And since you know you cannot see yourself,
so well as by reflection, I, your glass,
will modestly discover to yourself,
that of yourself which you yet know not of.
~ William Shakespeare
A bedrock foundation of any literature curriculum is William Shakespeare, who is still considered the greatest English-language author even over 400 years after his birth (the date of which is not known, but generally celebrated on April 23 – also the date of his death). Shakespeare plays a huge role in the IU East curriculum – and not just in ENG-L 315, Major Plays of Shakespeare. His work touches literature courses including ENG-L 297, English Literature to 1600, ENG-L 225, Introduction to World Masterpieces, ENG-L 308, Elizabethan & Seventeenth-Century Drama, ENG-L 309, Elizabethan Poetry, and ENG-L 317, English Poetry of the Early Seventeenth Century. If you take literature courses here, you are very likely to experience his work.
And although that work still resonates, parts of Shakespeare can be hard to understand. While his plays added numerous now-common words to the English language (bedroom, critic, torture, hurry, scuffle, amazement, hobnob, gossip, swagger, zany, bump, rant – even academe), some of his phrases and allusions can be difficult for modern audiences to fully appreciate. But fortunately there is a wealth of information on the Bard. IU East subscribes to dedicated databases like The Shakespeare Collection and Editions and Adaptations of Shakespeare, as well as general ones like Early English Books Online, Humanities International Index, and Literature and Language. And whole books have been dedicated to exploring every one of his plays, from Hamlet and Macbeth to Measure for Measure and Twelfth Night.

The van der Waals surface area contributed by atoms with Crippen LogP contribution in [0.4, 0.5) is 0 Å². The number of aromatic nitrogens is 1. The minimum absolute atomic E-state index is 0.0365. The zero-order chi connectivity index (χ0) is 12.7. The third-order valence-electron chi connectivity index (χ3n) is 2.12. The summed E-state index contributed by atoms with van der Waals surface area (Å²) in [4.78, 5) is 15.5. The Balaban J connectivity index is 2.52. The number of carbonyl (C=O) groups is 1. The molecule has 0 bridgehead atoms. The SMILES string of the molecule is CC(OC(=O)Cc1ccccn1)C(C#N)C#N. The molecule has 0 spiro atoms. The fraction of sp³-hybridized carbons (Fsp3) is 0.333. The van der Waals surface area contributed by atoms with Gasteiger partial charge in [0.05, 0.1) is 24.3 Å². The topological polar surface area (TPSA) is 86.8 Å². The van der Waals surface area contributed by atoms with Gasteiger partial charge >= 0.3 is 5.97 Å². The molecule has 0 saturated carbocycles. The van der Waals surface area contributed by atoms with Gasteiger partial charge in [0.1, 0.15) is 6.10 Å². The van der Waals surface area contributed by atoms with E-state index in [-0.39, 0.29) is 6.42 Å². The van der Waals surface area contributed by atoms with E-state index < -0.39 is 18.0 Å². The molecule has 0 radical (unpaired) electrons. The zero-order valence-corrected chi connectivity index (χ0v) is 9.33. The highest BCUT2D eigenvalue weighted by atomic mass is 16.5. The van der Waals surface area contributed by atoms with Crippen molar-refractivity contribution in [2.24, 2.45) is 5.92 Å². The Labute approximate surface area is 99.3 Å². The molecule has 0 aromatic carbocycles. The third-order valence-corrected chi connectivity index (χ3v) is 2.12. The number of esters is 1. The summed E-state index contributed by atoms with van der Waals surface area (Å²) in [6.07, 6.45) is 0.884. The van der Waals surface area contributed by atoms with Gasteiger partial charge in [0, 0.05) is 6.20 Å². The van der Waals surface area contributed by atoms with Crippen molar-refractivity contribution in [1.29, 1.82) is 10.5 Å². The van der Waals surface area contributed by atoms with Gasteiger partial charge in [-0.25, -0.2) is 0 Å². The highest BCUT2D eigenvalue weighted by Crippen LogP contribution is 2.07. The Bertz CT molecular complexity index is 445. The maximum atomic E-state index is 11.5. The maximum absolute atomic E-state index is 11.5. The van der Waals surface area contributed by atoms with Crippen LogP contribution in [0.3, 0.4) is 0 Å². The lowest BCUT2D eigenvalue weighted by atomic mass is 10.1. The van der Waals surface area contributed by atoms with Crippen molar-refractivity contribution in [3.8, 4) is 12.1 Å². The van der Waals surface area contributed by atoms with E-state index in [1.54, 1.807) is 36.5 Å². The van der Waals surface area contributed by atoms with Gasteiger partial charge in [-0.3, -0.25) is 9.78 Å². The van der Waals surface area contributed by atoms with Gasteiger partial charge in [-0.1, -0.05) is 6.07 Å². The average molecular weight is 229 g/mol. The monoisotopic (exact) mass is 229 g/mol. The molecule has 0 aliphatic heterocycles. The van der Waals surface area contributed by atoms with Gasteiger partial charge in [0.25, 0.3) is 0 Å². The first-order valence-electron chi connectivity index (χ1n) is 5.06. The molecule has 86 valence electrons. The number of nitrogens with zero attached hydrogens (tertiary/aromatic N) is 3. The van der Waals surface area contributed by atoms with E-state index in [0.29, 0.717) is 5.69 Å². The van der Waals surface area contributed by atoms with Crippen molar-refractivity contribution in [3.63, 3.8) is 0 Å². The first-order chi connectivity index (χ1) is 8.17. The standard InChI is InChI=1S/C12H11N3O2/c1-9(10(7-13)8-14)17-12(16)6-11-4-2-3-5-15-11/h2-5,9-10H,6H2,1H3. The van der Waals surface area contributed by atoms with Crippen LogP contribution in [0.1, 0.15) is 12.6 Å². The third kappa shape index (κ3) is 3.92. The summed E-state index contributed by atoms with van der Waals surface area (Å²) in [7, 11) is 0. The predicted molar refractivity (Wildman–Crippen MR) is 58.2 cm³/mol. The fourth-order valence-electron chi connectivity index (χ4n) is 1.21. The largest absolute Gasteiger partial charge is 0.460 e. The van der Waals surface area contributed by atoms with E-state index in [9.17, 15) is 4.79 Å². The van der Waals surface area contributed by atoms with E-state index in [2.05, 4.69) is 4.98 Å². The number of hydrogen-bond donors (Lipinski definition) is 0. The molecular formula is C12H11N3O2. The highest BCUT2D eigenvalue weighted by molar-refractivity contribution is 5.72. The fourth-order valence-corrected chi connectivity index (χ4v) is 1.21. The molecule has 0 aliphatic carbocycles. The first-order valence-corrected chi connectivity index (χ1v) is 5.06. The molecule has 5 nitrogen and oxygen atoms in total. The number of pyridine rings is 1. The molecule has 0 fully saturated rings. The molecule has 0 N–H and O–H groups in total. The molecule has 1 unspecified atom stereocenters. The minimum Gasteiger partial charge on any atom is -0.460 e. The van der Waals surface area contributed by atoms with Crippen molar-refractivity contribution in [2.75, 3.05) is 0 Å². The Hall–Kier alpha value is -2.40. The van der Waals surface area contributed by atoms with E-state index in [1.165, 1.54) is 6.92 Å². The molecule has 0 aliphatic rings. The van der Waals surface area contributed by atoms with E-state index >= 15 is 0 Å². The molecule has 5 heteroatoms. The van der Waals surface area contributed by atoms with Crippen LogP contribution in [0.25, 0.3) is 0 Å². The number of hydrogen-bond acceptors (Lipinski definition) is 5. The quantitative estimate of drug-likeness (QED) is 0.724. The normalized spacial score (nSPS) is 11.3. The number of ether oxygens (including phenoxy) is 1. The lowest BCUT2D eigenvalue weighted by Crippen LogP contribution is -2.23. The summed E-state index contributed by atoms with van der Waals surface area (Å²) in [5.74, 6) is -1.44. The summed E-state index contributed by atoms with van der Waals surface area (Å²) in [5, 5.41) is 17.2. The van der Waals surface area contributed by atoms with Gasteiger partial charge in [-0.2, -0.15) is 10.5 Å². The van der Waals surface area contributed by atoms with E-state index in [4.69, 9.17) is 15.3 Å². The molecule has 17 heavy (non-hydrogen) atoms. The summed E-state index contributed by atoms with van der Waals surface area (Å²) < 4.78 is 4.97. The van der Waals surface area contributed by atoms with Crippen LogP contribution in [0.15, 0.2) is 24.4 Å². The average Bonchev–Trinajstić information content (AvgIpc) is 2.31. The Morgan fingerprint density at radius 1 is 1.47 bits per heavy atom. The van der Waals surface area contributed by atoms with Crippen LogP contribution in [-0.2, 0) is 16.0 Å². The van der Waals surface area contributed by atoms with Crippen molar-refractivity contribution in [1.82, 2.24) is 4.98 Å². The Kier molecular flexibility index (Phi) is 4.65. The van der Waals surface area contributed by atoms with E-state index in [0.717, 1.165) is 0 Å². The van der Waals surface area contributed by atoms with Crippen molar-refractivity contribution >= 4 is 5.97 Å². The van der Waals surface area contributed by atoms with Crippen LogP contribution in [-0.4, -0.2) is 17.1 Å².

But since a play should be seen, we have videos of his works, including the BBC-Time/Life productions of 37 of them. Experience comedies like All’s Well That Ends Well or The Merry Wives of Windsor, tragedies like Othello or Titus Andronicus, and histories like Richard II or Henry V, starring distinguished actors like Derek Jacobi, Patrick Stewart, Anthony Hopkins, Helen Mirren, Claire Bloom, Ben Kingsley, John Gielgud, Alan Rickman and even John Cleese. Up to three DVDs can be checked out at a time, for three days each.
And if you want to experience Shakespeare in person, a great local opportunity is the Richmond Shakespeare Festival. They’re holding a series of sonnet-writing workshops on April 19th, with sessions being taught by local Shakespeare experts including IU East professor TJ Rivard. The RSF will perform both Romeo and Juliet and Much Ado About Nothing later this summer. There’s also an open-house in the Starr Gennett Building in the Gorge at noon on April 23rd, the 450th anniversary of Shakespeare’s observed birthday.
‘There are more things in heaven and earth’ to learn about Shakespeare than you can dream of! Want to know more? Ask us! firstname.lastname@example.org